12 Interesting Facts About Hippos : The hippopotamus, commonly known as the “river horse,” lives in Sub-Saharan Africa’s rivers and lakes. After the elephant, the hippo is the biggest land mammal, weighing up to 2,000kg. Hippos spend the day in the water to avoid the heat, and then come ashore at night to eat short, soft grass and fallen fruit. A hippopotamus’s eyes and ears are on top of its head, allowing it to keep an eye out for predators, primarily crocodiles, while lying low in the water. Hippos are among the beautiful animal species that tourists to Africa’s major safari parks can see on game drives or walking safaris. The following are 12 fascinating facts about hippos that you probably didn’t know and that will make your game drive on an Africa wildlife safari tour more enjoyable:

1.      Hippos are giant semi-aquatic mammals with a barrel-shaped body, short legs, a short tail, and a massive head. Their skin is greyish to muddy-brown on the outside and pastel pink on the inside.

2.      They are the world’s second largest land animal (the elephant is first).Males are approximately 3.5m long, 1.5m tall, and weigh up to 3,200kg.

3.      To stay cool in the scorching African heat, hippos spend the majority of their days in rivers and lakes. Because their eyes, nose, and ears are on top of their heads, they can see and breathe while submerged in water. Furthermore, these amazing creatures sweat an oily red substance that protects their skin from drying out while also acting as a sunscreen.

4.      Once upon a time, these majestic beasts could be found all over Sub-Saharan Africa. Unfortunately, habitat degradation and poaching have resulted in population declines. They are mostly restricted to protected regions in East African countries nowadays.

5.      Hippos seek food during the night, which is when they are most active. They are herbivores, meaning they eat largely grass. They can eat up to 35 kg of their favorite food in one night.

6.      Despite their massive size, hippos are excellent swimmers and can hold their breath for up to five minutes underwater. To keep water out, their ears and nose fold closed when entirely submerged.

7.      Hippos normally live in herds of ten to twenty animals, each commanded by a huge, dominating male. Females, their offspring, and a few young non-breeding males make up the rest of the group, 12 Interesting Facts About Hippos .

8.      Dominant men are fiercely protected by their peers. They expand their large lips and exhibit their big, curved canines to ward off competing males. They also generate violent splashes and loud moans in the water.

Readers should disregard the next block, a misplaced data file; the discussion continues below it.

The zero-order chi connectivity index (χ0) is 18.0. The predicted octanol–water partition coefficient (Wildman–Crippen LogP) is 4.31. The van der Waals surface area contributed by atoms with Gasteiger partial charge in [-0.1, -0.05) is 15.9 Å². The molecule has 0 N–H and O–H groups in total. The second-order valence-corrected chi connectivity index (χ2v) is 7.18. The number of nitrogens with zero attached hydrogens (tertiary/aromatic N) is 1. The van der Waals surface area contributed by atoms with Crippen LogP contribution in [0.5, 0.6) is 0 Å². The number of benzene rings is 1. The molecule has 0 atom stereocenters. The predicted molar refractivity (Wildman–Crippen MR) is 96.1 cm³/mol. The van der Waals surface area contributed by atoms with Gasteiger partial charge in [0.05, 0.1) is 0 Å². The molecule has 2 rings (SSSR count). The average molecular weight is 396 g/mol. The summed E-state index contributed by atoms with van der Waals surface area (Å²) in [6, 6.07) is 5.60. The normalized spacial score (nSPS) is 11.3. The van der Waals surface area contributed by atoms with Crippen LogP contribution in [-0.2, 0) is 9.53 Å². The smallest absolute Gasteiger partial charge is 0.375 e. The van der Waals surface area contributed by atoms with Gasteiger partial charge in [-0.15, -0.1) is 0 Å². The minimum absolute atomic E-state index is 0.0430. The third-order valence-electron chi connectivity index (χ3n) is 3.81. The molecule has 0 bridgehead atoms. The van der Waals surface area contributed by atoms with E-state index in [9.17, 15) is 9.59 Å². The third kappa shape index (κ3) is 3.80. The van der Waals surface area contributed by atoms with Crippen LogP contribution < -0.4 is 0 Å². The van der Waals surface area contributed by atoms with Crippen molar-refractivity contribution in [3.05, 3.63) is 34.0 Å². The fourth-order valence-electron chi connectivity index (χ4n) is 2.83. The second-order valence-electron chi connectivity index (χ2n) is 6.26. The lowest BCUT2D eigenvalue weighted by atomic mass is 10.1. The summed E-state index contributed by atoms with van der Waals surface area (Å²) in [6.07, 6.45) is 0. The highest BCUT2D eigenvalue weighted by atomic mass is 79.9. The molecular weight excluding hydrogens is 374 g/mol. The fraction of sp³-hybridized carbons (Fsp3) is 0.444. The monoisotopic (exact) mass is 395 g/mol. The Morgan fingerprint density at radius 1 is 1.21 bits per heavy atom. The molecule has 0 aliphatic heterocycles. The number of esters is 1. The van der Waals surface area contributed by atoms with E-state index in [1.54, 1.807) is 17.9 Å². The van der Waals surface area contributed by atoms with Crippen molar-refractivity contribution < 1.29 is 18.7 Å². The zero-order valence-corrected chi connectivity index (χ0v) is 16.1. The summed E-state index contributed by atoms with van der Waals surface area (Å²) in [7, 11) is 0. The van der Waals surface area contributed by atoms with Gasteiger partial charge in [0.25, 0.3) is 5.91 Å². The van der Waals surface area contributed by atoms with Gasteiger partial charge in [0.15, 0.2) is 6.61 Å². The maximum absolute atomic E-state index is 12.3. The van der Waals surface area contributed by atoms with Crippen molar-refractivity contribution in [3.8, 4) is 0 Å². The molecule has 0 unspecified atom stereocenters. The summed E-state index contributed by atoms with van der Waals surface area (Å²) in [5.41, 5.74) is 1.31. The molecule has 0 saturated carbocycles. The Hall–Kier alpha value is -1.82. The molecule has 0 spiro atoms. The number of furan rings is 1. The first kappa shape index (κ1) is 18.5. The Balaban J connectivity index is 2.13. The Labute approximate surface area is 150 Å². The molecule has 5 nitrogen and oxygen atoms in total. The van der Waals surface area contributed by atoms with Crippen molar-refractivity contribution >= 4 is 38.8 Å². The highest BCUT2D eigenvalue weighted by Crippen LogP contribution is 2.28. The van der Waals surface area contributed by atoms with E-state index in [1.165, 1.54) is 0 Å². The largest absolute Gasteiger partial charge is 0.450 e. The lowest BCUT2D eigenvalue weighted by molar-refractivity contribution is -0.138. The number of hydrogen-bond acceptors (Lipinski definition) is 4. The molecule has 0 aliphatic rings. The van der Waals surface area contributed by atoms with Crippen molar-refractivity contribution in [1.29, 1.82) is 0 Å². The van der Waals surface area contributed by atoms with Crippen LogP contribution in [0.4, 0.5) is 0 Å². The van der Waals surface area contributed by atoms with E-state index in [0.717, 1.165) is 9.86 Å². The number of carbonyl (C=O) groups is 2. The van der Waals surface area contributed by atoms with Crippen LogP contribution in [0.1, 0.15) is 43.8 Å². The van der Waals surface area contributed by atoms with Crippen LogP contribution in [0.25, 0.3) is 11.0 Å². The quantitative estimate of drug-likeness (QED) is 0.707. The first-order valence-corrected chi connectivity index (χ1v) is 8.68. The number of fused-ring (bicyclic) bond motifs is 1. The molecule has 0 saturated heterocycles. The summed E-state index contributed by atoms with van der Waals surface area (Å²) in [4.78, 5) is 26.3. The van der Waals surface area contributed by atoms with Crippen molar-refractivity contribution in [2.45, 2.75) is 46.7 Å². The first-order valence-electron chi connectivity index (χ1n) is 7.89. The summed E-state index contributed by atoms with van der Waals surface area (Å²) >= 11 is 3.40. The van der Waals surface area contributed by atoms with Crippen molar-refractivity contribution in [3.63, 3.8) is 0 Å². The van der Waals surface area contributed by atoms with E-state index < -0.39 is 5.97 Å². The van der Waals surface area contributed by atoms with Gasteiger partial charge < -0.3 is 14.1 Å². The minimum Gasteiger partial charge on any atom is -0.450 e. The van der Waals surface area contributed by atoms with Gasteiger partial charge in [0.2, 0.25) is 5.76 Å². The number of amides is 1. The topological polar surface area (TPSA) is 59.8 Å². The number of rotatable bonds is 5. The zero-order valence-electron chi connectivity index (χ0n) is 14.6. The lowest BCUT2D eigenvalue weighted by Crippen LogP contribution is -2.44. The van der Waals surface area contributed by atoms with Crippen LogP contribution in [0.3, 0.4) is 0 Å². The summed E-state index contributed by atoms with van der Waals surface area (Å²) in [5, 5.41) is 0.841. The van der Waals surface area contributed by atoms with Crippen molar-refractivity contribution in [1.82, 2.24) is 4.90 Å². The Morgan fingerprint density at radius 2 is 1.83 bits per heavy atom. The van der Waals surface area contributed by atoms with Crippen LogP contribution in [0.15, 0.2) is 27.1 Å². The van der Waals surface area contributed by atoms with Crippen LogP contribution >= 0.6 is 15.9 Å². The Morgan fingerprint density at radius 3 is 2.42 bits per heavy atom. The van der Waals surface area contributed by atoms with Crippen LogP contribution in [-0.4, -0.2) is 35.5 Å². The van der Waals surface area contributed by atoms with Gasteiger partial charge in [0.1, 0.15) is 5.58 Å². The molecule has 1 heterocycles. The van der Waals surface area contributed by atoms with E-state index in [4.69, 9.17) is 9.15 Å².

9.      Female hippos, sometimes known as cows, have a single calf every two years. Soon after delivery, the mother and her baby band together with other cows and calves to protect themselves from predators like crocodiles, lions, and hyenas.

10.  Hippos live in the wild for about 40 years. They live longer in captivity and can live to be 50 years old.

11.  Their skin is extremely sensitive. If you’ve ever seen a hippo relaxing in the sun, you’ve probably seen blood pouring off their skin. There’s no need to panic; this substance is actually a built-in “Hippo Sunblock” that’s greasy and crimson in color. It not only protects them from the sun’s rays, but it’s also a great moisturizer and germ killer.

12.  They are unable to breathe underwater. Hippos must resurface every 3–5 minutes to breathe, despite spending the majority of their time under water. They do it even when they’re sleeping. Hippos that are deep in their slumber will nevertheless climb to the top for a breath of air because the motion of surfacing and inhaling through their nostrils is automatic.

In conclusion, hippos can be seen in several safari parks around Africa, including Kenya, Uganda, and Tanzania. Tanzania is a great place to visit if you want to go on an African safari. The Selous Game Reserve, where vast pods of hippos lurk in the Rufiji River’s lakes, channels, and broad meanders, is one of Tanzania’s greatest spots to see hippos. Boat rides are available from all Selous campgrounds, allowing for up-close views.

Visit the Mara River in the northern Serengeti, where hippo pods snort and quarrel in the shallows, completely oblivious to the massive crocodiles. During the dry season, the less-visited Katavi National Park can be excellent for hippos, with pods of several hundred congregating in small waterholes.

12 Interesting Facts About Hippos

Hippos can be found throughout Tanzania’s rivers and wetlands, from Lake Victoria to the swamps of Tarangire national park, the Crater Lake of Ngorongoro, and the lakes and waterholes of Lake Manyara and Katavi national parks, 12 Interesting Facts About Hippos .

Visit Uganda and Kenya for a more fun safari where you can observe hippos. Hippopotamuses can be seen on a Uganda safari in Murchison Falls, Queen Elizabeth, and Lake Mburo national park, which are rich in suitable habitats and the best places to see them on a Uganda safari. Lake Naivasha is also the best site to watch hippos in Kenya. This area is home to over 1,500 hippos, so sightings are nearly certain. Meru National Park, as well as the Maasai Mara, are also home to Kenya’s hippos.

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